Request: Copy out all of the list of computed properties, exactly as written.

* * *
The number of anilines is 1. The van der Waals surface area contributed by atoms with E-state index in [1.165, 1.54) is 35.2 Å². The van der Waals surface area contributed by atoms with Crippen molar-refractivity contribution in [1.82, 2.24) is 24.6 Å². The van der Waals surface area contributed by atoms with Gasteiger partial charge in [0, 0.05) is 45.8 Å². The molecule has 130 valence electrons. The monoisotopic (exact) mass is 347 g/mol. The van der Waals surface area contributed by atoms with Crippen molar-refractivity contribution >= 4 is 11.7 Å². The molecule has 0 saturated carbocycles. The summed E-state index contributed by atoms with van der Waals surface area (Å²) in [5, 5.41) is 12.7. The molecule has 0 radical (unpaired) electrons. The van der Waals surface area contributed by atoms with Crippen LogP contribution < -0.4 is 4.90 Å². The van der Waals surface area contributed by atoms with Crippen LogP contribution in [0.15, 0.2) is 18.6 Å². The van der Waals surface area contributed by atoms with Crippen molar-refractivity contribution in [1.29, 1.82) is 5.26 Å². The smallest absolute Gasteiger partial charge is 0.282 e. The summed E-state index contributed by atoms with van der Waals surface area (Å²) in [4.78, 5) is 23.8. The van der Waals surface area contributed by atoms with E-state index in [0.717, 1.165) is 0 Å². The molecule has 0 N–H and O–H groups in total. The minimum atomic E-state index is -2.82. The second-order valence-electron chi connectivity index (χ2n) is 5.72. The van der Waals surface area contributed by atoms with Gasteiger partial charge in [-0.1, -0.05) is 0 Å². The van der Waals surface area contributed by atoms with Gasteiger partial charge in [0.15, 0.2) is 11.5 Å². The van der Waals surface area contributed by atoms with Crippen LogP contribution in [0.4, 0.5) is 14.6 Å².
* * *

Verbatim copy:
The number of anilines is 1. The van der Waals surface area contributed by atoms with E-state index in [1.165, 1.54) is 35.2 Å². The van der Waals surface area contributed by atoms with Crippen molar-refractivity contribution in [1.82, 2.24) is 24.6 Å². The van der Waals surface area contributed by atoms with Gasteiger partial charge in [0, 0.05) is 45.8 Å². The molecule has 130 valence electrons. The monoisotopic (exact) mass is 347 g/mol. The van der Waals surface area contributed by atoms with Crippen molar-refractivity contribution >= 4 is 11.7 Å². The molecule has 0 saturated carbocycles. The summed E-state index contributed by atoms with van der Waals surface area (Å²) in [5, 5.41) is 12.7. The molecule has 0 radical (unpaired) electrons. The van der Waals surface area contributed by atoms with Crippen LogP contribution < -0.4 is 4.90 Å². The van der Waals surface area contributed by atoms with Crippen LogP contribution in [0.15, 0.2) is 18.6 Å². The van der Waals surface area contributed by atoms with Crippen molar-refractivity contribution in [1.29, 1.82) is 5.26 Å². The smallest absolute Gasteiger partial charge is 0.282 e. The summed E-state index contributed by atoms with van der Waals surface area (Å²) in [4.78, 5) is 23.8. The van der Waals surface area contributed by atoms with E-state index in [0.717, 1.165) is 0 Å². The molecule has 0 N–H and O–H groups in total. The minimum atomic E-state index is -2.82. The second-order valence-electron chi connectivity index (χ2n) is 5.72. The van der Waals surface area contributed by atoms with Gasteiger partial charge in [-0.1, -0.05) is 0 Å². The van der Waals surface area contributed by atoms with Gasteiger partial charge in [0.15, 0.2) is 11.5 Å². The van der Waals surface area contributed by atoms with Crippen LogP contribution in [0.4, 0.5) is 14.6 Å².